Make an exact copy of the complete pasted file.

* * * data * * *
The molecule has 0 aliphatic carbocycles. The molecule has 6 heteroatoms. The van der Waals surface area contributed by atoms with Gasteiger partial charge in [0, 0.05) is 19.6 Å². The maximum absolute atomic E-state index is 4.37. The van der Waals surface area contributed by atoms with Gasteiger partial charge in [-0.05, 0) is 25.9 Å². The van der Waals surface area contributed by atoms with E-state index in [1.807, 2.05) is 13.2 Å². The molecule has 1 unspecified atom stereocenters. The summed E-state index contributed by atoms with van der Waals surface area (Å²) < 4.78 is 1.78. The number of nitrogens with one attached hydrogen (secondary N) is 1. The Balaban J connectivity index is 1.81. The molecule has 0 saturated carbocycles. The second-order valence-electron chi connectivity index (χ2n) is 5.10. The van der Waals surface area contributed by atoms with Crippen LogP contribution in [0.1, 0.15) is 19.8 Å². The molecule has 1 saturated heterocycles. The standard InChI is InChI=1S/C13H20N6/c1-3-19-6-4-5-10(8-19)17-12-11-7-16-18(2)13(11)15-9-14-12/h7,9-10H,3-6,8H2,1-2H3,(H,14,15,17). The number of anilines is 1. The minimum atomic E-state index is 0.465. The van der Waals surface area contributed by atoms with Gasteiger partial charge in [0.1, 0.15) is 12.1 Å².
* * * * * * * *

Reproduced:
The molecule has 0 aliphatic carbocycles. The molecule has 6 heteroatoms. The van der Waals surface area contributed by atoms with Gasteiger partial charge in [0, 0.05) is 19.6 Å². The maximum absolute atomic E-state index is 4.37. The van der Waals surface area contributed by atoms with Gasteiger partial charge in [-0.05, 0) is 25.9 Å². The van der Waals surface area contributed by atoms with E-state index in [1.807, 2.05) is 13.2 Å². The molecule has 1 unspecified atom stereocenters. The summed E-state index contributed by atoms with van der Waals surface area (Å²) < 4.78 is 1.78. The number of nitrogens with one attached hydrogen (secondary N) is 1. The Balaban J connectivity index is 1.81. The molecule has 0 saturated carbocycles. The second-order valence-electron chi connectivity index (χ2n) is 5.10. The van der Waals surface area contributed by atoms with Crippen LogP contribution in [0.1, 0.15) is 19.8 Å². The molecule has 1 saturated heterocycles. The standard InChI is InChI=1S/C13H20N6/c1-3-19-6-4-5-10(8-19)17-12-11-7-16-18(2)13(11)15-9-14-12/h7,9-10H,3-6,8H2,1-2H3,(H,14,15,17). The number of anilines is 1. The minimum atomic E-state index is 0.465. The van der Waals surface area contributed by atoms with Gasteiger partial charge in [0.1, 0.15) is 12.1 Å².